5 Powerful Ways to Get Over Feeling Stressed Out at Work Regain Your Confidence with These 5 Helpful Tips

September 10, 2017

You’re not obligated to win. You’re obligated to keep trying to do the best you can every day. – Marian Wright Edelman

As women in the workplace, we place tons of pressure on ourselves trying to please everyone and if we don’t, we feel we haven’t accomplished anything. Each day at work, we exhaust ourselves and go out of our way to pile on more responsibilities, just to make sure we are seen as “the superheroes” at our job. We lose ourselves in our work because we convince ourselves that if we tackle more challenges at our job, we are sure to be recognized for our hard work. Sometimes, we feel that it’s the right thing to do in pursuit of advancement, trading in our health for an unhealthy work routine for upward mobility. Just to be on the radar for a promotion or prized assignment that will make all the difference.

But at the end of the day, when the proverbial rubber hits the road, we end up stressed out and fed up, ultimately pulling our 4C hair out because once again, we are overlooked for our hard skills and soft talents. Here are some great tips for avoiding that behavior that fuels stressfulness.

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Breath, Relax…Pace Yourself

We need to take some time for ourselves to relax and know that a good mental break is worth its weight in gold. As we work our way up the corporate ladder or running a successful business, know that success is a marathon, not a sprint. So pace yourself. In case you didn’t know, it’s actually quite beneficial to take a break every now and then to maintain productive levels of concentration and to maintain stress levels that promote creativity.

So, don’t hesitate when you have the urge to recharge–take a fifteen-minute walk or have a casual conversation with one of your colleagues about family or current events. Stop overanalyzing things and just follow your gut. You know what you’re doing, so give yourself credit for having the good judgment to know you’re doing the best you can do. Don’t aim for perfection, aim for your best.

Find Some Work Buddies

Two assessments due by the end of the week. An end of the quarter presentation for C-suite level executives due Wednesday. Back to back meetings on top of meetings and more meetings. Nothing wrong with aggressively tackling every opportunity, or feel it’s justifiable to want your boss to see you as a responsible employee. But it’s just as smart to know how and when to share the wealth.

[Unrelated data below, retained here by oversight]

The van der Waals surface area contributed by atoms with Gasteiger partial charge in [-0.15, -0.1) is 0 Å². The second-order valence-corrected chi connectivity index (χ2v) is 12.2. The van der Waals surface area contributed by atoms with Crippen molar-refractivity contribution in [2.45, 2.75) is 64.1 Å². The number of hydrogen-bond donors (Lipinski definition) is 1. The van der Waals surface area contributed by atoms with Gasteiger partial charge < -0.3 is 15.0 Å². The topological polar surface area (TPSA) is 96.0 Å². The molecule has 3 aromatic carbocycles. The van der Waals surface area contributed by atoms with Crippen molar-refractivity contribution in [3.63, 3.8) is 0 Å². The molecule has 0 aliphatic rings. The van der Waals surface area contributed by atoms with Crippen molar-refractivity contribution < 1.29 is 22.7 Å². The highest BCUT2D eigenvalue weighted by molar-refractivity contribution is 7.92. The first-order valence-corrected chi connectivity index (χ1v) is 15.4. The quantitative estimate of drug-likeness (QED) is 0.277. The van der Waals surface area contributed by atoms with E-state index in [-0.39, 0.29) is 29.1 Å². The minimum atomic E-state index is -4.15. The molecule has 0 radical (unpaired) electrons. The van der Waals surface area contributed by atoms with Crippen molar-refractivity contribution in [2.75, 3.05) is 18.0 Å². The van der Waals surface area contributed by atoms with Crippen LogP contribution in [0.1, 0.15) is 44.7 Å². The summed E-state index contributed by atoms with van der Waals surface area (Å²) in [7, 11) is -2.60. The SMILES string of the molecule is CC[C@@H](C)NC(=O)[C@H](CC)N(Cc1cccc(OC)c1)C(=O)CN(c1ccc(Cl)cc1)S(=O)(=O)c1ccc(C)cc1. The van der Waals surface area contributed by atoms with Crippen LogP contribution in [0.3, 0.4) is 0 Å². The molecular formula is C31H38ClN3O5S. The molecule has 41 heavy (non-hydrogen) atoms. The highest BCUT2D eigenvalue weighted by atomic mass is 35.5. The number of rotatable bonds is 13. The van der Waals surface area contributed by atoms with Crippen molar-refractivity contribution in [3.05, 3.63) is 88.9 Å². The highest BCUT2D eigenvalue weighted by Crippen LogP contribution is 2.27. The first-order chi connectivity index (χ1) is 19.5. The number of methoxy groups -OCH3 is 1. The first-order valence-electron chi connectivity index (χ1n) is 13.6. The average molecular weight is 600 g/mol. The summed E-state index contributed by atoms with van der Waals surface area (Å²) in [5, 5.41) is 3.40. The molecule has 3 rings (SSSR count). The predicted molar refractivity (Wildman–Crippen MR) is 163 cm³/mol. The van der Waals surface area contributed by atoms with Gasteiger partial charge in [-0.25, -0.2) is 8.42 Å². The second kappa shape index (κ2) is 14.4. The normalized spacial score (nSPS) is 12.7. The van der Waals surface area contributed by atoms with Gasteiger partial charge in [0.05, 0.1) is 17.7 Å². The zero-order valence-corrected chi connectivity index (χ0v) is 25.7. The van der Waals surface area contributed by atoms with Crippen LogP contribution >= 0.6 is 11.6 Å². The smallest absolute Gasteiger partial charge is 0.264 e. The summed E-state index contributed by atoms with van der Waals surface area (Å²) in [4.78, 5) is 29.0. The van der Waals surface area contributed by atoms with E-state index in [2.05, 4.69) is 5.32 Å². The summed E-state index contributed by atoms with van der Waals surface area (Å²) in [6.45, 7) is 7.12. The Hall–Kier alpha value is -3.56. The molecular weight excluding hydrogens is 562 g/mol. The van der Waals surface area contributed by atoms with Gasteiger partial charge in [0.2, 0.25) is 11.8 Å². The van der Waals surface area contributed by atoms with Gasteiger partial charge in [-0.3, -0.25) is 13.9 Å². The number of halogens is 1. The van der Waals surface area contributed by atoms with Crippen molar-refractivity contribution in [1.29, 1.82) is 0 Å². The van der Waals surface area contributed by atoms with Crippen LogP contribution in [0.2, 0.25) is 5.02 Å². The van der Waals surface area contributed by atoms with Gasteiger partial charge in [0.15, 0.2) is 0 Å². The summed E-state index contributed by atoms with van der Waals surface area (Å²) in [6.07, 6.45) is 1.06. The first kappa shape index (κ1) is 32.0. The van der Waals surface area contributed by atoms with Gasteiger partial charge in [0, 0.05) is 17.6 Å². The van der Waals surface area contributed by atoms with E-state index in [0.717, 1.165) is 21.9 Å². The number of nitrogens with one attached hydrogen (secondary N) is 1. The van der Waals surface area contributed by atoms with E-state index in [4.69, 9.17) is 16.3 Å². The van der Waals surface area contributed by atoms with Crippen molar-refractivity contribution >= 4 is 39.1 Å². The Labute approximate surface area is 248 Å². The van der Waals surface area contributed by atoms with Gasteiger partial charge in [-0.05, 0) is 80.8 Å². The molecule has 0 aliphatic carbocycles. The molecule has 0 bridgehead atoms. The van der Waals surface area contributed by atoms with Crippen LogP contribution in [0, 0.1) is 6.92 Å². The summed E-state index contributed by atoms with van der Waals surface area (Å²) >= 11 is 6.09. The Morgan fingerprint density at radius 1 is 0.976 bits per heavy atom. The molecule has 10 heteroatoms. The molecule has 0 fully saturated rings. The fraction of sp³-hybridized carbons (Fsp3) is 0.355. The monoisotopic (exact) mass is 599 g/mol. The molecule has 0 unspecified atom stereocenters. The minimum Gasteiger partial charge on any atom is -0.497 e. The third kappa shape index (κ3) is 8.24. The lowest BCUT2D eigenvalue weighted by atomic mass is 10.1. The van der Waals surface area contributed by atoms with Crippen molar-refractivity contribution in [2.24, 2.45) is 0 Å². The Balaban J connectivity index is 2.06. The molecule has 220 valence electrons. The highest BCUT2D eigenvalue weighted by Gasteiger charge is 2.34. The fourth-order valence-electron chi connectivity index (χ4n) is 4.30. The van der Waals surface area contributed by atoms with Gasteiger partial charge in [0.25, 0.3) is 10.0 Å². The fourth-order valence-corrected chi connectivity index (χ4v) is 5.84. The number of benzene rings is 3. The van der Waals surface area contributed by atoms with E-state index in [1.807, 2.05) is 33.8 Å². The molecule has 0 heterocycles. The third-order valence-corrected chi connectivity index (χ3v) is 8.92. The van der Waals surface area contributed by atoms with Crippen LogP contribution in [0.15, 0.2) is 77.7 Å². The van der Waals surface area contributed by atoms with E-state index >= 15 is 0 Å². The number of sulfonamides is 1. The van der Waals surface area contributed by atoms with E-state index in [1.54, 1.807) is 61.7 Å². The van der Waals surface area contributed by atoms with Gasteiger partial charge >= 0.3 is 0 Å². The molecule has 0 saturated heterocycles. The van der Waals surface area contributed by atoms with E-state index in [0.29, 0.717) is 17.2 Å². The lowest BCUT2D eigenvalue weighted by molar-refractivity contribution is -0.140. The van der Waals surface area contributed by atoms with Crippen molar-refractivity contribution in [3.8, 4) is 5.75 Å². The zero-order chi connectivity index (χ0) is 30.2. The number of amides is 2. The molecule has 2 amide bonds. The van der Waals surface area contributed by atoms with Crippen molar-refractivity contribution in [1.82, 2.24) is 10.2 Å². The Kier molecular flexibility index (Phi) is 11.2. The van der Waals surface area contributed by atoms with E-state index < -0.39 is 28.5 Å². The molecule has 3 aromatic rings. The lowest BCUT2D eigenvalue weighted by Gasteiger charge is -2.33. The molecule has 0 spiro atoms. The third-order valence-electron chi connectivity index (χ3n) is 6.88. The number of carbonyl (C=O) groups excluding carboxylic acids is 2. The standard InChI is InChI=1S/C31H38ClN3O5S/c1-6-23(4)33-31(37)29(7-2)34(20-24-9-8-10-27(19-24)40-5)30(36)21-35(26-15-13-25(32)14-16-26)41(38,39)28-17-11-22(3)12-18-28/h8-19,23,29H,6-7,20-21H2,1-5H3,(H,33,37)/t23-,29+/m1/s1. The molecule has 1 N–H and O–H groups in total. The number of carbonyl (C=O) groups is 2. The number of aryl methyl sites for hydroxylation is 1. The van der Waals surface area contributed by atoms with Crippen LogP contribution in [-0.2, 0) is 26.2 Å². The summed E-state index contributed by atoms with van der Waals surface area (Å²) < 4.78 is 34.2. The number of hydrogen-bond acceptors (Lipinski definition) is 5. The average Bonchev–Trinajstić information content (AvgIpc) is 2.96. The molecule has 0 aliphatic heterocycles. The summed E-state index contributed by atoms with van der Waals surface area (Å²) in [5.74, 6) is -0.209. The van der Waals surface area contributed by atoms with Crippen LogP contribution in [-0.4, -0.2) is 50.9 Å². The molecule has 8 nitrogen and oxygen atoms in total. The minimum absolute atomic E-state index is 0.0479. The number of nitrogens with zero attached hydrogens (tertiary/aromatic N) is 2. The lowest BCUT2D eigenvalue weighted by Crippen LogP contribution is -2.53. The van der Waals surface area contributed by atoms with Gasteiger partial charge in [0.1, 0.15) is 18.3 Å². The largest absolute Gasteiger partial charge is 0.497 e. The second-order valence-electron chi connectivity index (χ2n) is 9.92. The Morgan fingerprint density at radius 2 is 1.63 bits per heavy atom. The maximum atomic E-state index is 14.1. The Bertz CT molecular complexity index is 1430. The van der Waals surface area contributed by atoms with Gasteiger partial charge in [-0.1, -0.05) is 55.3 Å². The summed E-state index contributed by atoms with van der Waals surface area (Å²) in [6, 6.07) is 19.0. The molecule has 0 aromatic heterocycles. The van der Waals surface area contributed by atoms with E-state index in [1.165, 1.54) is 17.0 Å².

Prioritizing and delegating skills are just as valuable. Managing competing priorities often calls for asking for a helping hand when necessary. No one expects you to work independently. Find people that can help you out when you’re feeling overwhelmed. Trust me, you are being more productive by delegating tasks to your co-workers, and showing yourself a team player when you volunteer to help others. You’ll save so much time, meet your deadlines, and keep your sanity.

You may also like: What Molly Carter from ‘Insecure’ Can Teach Us About Personal Branding

Stop Multitasking

Some say it’s genetics for women to multitask but it actually does more harm than good. Studies show you end up making more mistakes when you multitask than when working on a single task at a time. Furthermore, experts have proven that multitasking is neither efficient nor productive. Thinking you can handle multiple tasks at one time actually leads to more stress, anxiety, depression, and utter mental exhaustion.

So, be mindful and recognize when you are shuffling back and forth with your work. Stop, prioritize, organize, and delegate where needed. Always try your best to avoid the tendency to take on to many responsibilities at once. Plan ahead, schedule your time and prioritize what’s important. Be sure to turn off any excessive distractions (damn you social media!). If something comes up that is a top priority, set aside what you’re doing and focus on that. Trust me, your boss will appreciate you, and so will your work mates.

@deunivory

Don’t Say Yes All the Damn Time

Saying No on occasions when the best answer is No, does not make you a horrible person. I used to think that saying No would limit my career opportunities or be frowned upon by my colleagues. However, I have come to realize that it’s important to say Yes ONLY when you know it’s a Yes. Only accept things that can bring a learning value to yourself and potential advancement to your career. Knowing how to say No when the answer is No maintains your feeling of control and maintains your availability to contribute most effectively to your team in other ways.

Being in the habit of nurturing and caretaking, women like to overextend and please everyone before themselves. If we don’t say No, we have this inevitable guilty conscious feeling because you want people to know you’re dependable. A team player. But we run the risk of losing focus on what’s really important—yourself. Your wants and your needs are important components to your overall well-being. So always saying Yes to go get coffee for the team doesn’t make you a team player; it makes you an enabler.

Carol's Daughter

Go Workout

It’s the end of the workday and it’s time to relieve some of that stress that’s been building up over the entire day. In addition to healthy eating, working out gives you that full energy and allows you to the ability to tackle work issues with a clear mind. It also improves your sleeping habits. So pump up the music and get them sit ups right, ….. tuck your tummy tight and do your crunches like this…

Featured image: @deunivory

If you have other great tips to relieve stress at work, please comment in the inbox below.

 

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